Current and former CRC chaplains share about why they serve and how they connect the church with communities. Share the ministry of chaplains with your congregation on Chaplaincy and Care Sunday.
Gordon first met John a few months ago, when John was dying of cancer. John was a crusty and profane old man, a veteran and a recovering alcoholic, uninterested in God or religion. As a hospice chaplain, Gordon often met patients like John, and most of the time they wanted nothing to do with chaplains. John was different, though.
Ecclesiastical endorsement is crucial for chaplains as it provides certification and ministry supervision required by most employers. This document encompasses why endorsement is necessary, how it can be achieved, and how it benefits chaplains' ministries.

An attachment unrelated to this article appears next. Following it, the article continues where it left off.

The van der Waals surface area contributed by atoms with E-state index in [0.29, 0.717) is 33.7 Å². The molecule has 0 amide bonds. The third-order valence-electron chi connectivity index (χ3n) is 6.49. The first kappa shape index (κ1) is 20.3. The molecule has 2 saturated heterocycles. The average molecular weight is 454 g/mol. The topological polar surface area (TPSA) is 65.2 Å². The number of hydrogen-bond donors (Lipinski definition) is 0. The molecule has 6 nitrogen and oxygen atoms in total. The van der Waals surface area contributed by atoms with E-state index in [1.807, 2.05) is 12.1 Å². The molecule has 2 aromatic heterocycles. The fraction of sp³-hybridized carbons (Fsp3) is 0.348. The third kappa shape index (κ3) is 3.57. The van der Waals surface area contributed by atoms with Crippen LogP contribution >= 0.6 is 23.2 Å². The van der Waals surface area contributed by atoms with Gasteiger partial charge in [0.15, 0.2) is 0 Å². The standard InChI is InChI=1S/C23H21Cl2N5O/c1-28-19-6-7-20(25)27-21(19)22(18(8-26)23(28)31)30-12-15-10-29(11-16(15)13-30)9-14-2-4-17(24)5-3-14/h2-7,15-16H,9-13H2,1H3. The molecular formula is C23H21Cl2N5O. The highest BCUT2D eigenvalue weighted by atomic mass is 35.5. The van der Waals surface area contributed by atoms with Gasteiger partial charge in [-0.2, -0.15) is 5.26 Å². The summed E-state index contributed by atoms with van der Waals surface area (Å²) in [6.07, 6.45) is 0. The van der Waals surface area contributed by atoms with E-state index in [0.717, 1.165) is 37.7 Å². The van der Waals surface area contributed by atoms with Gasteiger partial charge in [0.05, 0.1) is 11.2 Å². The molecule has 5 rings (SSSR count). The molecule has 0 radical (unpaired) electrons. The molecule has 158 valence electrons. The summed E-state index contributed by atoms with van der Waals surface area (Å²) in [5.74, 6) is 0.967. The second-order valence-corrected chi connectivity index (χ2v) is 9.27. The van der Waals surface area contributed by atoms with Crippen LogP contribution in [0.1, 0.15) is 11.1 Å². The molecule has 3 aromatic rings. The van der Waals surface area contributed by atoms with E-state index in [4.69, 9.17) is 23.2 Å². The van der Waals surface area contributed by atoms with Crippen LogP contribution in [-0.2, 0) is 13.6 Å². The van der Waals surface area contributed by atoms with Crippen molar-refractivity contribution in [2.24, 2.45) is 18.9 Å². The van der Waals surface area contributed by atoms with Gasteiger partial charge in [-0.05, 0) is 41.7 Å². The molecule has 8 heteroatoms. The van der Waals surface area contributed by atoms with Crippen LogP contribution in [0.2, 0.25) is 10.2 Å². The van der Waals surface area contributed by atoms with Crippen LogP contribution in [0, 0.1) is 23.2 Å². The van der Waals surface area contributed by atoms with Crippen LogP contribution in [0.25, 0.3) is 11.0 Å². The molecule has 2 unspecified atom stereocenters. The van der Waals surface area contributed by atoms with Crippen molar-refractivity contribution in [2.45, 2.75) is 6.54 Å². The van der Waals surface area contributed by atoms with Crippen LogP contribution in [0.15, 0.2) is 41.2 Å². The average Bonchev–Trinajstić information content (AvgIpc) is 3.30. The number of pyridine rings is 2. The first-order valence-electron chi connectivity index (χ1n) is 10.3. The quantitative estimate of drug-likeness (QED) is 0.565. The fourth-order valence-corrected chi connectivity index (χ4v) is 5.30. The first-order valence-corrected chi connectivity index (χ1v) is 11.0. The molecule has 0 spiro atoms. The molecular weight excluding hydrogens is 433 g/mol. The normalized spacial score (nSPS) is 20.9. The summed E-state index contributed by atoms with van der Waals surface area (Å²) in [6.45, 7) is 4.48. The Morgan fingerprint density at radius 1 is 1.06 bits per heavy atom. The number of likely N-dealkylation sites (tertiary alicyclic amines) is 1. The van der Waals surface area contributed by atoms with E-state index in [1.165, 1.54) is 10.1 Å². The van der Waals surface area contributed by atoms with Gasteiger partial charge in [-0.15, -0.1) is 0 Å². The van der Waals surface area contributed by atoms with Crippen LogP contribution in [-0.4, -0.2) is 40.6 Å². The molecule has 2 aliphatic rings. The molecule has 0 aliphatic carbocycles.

Chaplaincy and Care Ministry provides ecclesiastical endorsement for chaplains through assessment, training, and supervision of chaplains’ ministries. This document entails the required steps to achieve endorsement through the Christian Reformed Church.
A Covenant of Joint Supervision is an agreement between a chaplain and their calling church which ensures that chaplains are recognized as ministers and pastors, are supported as persons ordained by the church, and are a genuine extension of the church's ministry.
A Covenant of Joint Supervision is developed by the chaplain and their calling church, and is required for chaplaincy endorsement. Chaplains may use the attached template as a starting point as they create their own Covenant of Joint Supervision.
Chaplaincy training support is available for chaplains-to-be who have a need for additional funds in order to complete Clinical Pastoral Education (CPE) or other specialized training. Those who have a need should fill out this application in addition to applying for chaplain endorsement.